“My husband and I decided not to have another child when our daughter was a toddler. I can't remember the exact moment, but it was a conversation that constantly came up. I know the driving factor was finances. We were two journalists living far from family, trying to raise our daughter on our limited income, and childcare was eating into our savings. Today we both work in marketing and communications. Today we are doing better financially but still have no plans to have another child.
Sometimes, I regret the decision because I worry our daughter will get lonely, but when I can afford her tutor, swim lessons, and flute rental, I know I made the right choice. Because she wouldn't have had those opportunities had we decided to have another kid.”
Kim, New York
“We were ‘one and done’ from before we got married. Both of us are only children and we were happy only children. I also personally didn’t feel I could handle having more than one. I don’t know what path we would have chosen if we hadn’t been able to conceive. But we are still happily ‘one and done,’ six years later. Whenever people ask when we’re having another, I very bluntly but politely say ‘never’ with a smile!”
“My husband and I were firmly in the ‘maybe baby’ camp for the first four years of our marriage. We were really happy as DINKs — Dual Income; No Kids — until I was hit with a very strong desire to at least try to become pregnant and my husband didn’t object. We were lucky that it didn’t take us long to conceive, and after a pleasant pregnancy and delivery experience we were very content with our little family.
We had a conversation about trying for another child when our daughter was 18 months old, but my husband was a firm ‘no.’ Between us owning a business and his travel schedule being very inconsistent, we just couldn’t see ourselves adding another little human to the mix. I went through a brief mourning period after that decision since we were officially closing that chapter of our lives, but I’ve never regretted it. Our daughter just turned 7, and we’re a happy family who has more money and freedom to travel and enjoy an almost-DINK lifestyle.”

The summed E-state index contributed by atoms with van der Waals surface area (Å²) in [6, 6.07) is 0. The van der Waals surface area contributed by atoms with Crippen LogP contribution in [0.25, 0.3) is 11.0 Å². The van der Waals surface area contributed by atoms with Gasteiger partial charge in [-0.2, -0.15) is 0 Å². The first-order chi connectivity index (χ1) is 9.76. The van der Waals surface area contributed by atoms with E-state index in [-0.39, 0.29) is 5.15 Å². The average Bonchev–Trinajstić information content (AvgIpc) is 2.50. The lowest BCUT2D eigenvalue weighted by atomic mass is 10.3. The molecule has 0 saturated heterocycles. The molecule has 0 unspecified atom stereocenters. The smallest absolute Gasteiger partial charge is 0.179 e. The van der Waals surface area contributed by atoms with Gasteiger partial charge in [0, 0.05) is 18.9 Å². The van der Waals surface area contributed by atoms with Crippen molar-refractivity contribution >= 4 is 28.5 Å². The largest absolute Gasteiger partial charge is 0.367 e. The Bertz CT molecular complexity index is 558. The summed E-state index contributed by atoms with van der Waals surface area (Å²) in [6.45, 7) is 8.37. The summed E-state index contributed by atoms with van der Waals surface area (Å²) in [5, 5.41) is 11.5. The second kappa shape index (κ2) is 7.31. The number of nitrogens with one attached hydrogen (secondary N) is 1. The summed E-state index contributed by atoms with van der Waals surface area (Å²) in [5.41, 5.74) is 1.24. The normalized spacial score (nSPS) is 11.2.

“We both were on the fence for so many years about having kids because we loved our life together but then we decided we wanted to try. We’re so lucky we got pregnant easily and I had an amazing nine months. My birth story was pretty traumatic — pushing for four hours, postpartum hemorrhage, pre-eclampsia — I felt like I barely made it out alive and I think a part of me wonders if I would make it out ok a second time. I desperately wanted a girl, which I got and I felt very ‘one and done’ and so did [my husband]. Now he’s loving being a stay-at-home-dad and would have more kids, but I struggle with what that would mean for us. I work full time and already hate the time I don’t get to spend with her: another child would mean splitting that.
I think society tells us that we are doing a disservice without siblings to our kids — but I’m an only and I don’t feel that, and my husband’s sister hasn’t spoken to him in over a decade as she’s in a controlling and abusive marriage. So I really feel like there’s no control of ‘they’ll have each other!’ Of course that’s what you want, but if that’s my only reason to have a second I don’t know if it’s good enough? I hate that you always have to explain being satisfied with one child. Most people don’t accept ‘one and done.’”
“In short, my daughter’s birth was so scary that my husband was adamantly opposed to a second. Understandable seeing as he almost lost us both. It took me a while to come around but I finally reconciled with the fact that I would have risked anything to have her but now that I had her… she needs me and I want to be around to see her grow up. In-between there was lots of guilt around whether I was robbing her of having siblings. Would she resent us? Be lonely or socially awkward? What about having the sole responsibility of caring for us and making decisions as we age?
Fast forward to today and I’m so happy. There are so many things we can do and give her that we couldn’t if we had to do it for multiple children.
One of my employees in her mid-20s is an only child and it seems like she has an amazing relationship with her parents. That excites me! The three of us are so bonded that I know our connections are stronger than I had with my own parents as the middle of three girls.”
“I was an only child and though most of me loved it, part me wanted a bigger family.... cue to me learning I am going to be a single parent. OK I can handle that, no worries! Then my mom got sick and I'm caring for her and my son full time, then I went through all my money, had no job prospects and everyone kept asking when I'm going to get a boyfriend and I realized that a) that was totally far down on the list of life needs and b) there was no way I could do another kid alone. So it slowly morphed into just my son and me against the world and I love it! There were times I wished he had a sibling, and he did too, but overall he's super happy he's an only.”